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Old 05-03-2020, 08:06 PM   #6 (permalink)
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Originally Posted by M_a_t_t View Post
Most of these methods are new to me, hopefully I have time to do some reading later. What method (or combination) would you suggest aeromods be tested with? Especially the ones that take awhile to make, such as boattails and the like. Currently the most common method for checking is based on coastdown testing. This provides some actual numbers for comparison, even if they might be skewed, to see if a mod works.

If tuft testing is not indicative of lower Cd, and coastdown testing not reliable* both of which are the least cost to do some testing what would be the next best bang for the buck?

*In one of your other threads you suggested you never had any luck with coast down testing. Could you expand on why you feel that way? I was just assuming unreliability in the data.
In my experience of coastdown testing, the data tells you nothing. For example, I couldn't measure a statistical difference in windows up/down testing. (That testing was done over many runs.) I did this a few years ago when I was preparing material for my book. That followed coastdown testing I did in the late 1980s when I found that the results were all over the place - such a contrast to (say) 0-60 mph testing that was consistent within tenths of a second.

When writing the book, I found two SAE papers on coastdown testing and looked carefully at what they had done to get good results. It was all way beyond the technology available to an amateur eg specially calibrated anemometers on probes out the front of the car constantly logging data on things like yaw angles of the oncoming air, and sophisticated computer modeling of driveline inertia, etc, etc.

I have seen people using coastdown testing to purportedly find tiny changes in aero drag and, frankly, I don't believe it. If you were doing coastdowns from (say) 100 mph down to 80 mph, it may start developing useful data - but otherwise, I can't see it. If you are attempting coastdowns, you should at minimum test the results from something like windows up / windows down and expect to see a calculated 10-12 per cent (or similar) change in drag.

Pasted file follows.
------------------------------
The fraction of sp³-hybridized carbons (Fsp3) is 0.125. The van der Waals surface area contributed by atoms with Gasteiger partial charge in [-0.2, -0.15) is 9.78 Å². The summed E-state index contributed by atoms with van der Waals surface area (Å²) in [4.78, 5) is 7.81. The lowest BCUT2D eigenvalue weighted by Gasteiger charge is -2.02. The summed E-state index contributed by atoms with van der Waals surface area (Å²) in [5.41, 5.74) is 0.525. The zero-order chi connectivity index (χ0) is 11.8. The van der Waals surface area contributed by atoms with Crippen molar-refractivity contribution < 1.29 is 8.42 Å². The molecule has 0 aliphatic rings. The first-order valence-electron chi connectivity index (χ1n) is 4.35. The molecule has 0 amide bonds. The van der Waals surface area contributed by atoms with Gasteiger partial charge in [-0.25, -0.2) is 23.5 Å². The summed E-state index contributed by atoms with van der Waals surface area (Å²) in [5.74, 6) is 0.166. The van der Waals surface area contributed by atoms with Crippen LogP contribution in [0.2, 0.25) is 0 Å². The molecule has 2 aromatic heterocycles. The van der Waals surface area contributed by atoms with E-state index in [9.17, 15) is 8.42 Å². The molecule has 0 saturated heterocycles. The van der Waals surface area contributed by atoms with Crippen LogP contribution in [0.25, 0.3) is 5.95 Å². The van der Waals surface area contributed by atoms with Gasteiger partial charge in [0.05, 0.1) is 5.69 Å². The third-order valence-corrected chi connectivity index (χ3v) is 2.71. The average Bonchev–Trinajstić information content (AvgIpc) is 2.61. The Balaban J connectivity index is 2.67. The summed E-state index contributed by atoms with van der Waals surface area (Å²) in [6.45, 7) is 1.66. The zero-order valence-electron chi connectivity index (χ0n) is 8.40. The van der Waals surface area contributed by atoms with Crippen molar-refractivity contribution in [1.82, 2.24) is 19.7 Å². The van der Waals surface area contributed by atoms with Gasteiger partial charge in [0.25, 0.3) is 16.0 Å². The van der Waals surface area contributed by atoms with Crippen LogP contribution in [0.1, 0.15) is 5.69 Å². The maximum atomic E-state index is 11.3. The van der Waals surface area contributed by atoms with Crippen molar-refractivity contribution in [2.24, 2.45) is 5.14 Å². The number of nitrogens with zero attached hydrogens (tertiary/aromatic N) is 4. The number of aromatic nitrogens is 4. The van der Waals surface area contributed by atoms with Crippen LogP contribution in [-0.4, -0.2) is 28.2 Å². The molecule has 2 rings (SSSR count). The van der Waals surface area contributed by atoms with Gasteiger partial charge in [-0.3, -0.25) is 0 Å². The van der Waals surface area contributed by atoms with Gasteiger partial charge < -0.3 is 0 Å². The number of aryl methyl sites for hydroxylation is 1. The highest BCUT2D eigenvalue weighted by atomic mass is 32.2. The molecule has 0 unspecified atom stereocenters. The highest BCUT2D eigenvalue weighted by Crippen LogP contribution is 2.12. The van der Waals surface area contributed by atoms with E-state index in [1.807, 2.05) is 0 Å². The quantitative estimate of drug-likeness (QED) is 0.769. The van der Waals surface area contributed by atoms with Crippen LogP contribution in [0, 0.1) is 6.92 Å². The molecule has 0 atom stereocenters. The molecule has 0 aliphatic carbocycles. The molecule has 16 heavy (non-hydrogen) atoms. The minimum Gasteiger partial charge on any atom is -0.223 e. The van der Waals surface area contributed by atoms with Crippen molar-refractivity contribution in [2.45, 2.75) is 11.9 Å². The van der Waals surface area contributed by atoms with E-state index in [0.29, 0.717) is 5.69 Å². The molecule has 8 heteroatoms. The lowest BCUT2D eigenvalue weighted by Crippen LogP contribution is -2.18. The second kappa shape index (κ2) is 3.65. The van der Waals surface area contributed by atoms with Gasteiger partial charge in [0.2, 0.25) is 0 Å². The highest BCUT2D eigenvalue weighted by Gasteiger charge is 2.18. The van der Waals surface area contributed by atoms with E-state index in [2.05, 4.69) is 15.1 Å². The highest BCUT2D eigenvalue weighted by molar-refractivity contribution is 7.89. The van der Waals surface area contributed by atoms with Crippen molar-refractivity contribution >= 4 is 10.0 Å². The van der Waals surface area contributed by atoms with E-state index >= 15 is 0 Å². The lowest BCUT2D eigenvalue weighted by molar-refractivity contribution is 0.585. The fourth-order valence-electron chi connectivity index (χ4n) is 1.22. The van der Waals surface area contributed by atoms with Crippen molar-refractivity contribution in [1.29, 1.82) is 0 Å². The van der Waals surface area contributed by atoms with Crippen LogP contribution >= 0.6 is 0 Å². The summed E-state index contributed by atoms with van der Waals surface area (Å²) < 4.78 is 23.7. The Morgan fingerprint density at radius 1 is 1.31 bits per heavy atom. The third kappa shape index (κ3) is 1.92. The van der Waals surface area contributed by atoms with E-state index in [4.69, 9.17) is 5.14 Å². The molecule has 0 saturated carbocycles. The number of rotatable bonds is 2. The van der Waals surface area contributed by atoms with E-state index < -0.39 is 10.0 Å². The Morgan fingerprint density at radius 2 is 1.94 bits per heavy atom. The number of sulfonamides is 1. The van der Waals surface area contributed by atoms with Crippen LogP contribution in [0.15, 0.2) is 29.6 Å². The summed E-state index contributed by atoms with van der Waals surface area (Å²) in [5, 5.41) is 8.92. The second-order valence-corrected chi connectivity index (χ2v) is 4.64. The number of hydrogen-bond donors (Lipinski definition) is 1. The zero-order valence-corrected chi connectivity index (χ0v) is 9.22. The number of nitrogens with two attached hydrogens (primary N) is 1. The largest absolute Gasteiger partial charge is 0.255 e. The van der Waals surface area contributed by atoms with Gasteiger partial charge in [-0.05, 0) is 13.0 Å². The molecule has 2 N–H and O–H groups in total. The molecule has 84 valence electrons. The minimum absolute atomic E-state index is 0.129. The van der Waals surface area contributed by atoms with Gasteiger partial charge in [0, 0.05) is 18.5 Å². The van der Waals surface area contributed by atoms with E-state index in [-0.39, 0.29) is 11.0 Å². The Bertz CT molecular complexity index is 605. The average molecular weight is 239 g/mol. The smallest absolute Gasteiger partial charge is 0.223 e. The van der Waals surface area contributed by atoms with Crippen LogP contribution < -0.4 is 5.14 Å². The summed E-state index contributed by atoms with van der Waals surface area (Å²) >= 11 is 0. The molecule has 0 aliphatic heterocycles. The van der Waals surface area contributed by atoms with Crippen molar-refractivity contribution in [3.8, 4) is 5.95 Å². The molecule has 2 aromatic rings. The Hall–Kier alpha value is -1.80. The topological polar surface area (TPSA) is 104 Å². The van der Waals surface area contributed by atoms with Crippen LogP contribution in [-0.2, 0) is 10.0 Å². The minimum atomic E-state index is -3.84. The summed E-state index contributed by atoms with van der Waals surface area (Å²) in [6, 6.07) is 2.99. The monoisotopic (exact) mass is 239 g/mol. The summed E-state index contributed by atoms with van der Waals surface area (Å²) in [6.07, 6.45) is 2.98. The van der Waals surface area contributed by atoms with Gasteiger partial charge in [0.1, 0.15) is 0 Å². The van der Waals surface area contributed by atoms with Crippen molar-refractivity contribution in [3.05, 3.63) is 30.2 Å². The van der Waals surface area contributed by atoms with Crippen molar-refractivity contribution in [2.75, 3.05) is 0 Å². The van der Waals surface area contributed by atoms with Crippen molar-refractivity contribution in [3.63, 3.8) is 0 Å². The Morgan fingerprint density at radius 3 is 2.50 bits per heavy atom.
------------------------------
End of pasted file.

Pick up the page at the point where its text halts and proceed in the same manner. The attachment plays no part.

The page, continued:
All testing techniques - tufts, pressures, downforce/lift, pitot tube, mileage, throttle stop - can give you extremely useful information. But you need to:
  • ignore changes that are tiny (because they're probably statistically inconsequential)
  • do the testing with rigorous methodology
  • understand the significance of what you are actually seeing (tuft testing a good example)

Frankly, I believe that most of the aerodynamic modifications that I see people undertaking do very little, especially those that attempt to decrease drag. However, I can see some major modifications (full length belly pans / undertrays, large boat tail extensions) as giving results above noise.

In my aerodynamic modification, I first do a mock-up out of cheap and easy materials, and if I cannot get a measurable positive change in behavior, I take it off. If I get a positive change, I make a proper one. Never invest time and energy in the 'proper' version when you can't be sure if it works. Cardboard, coroplast and tape first.

For most accuracy in measuring changes in drag, long distance (thousands of miles) mileage tests are best. I am hoping that the throttle-stop measurement technique I have developed will be next best.
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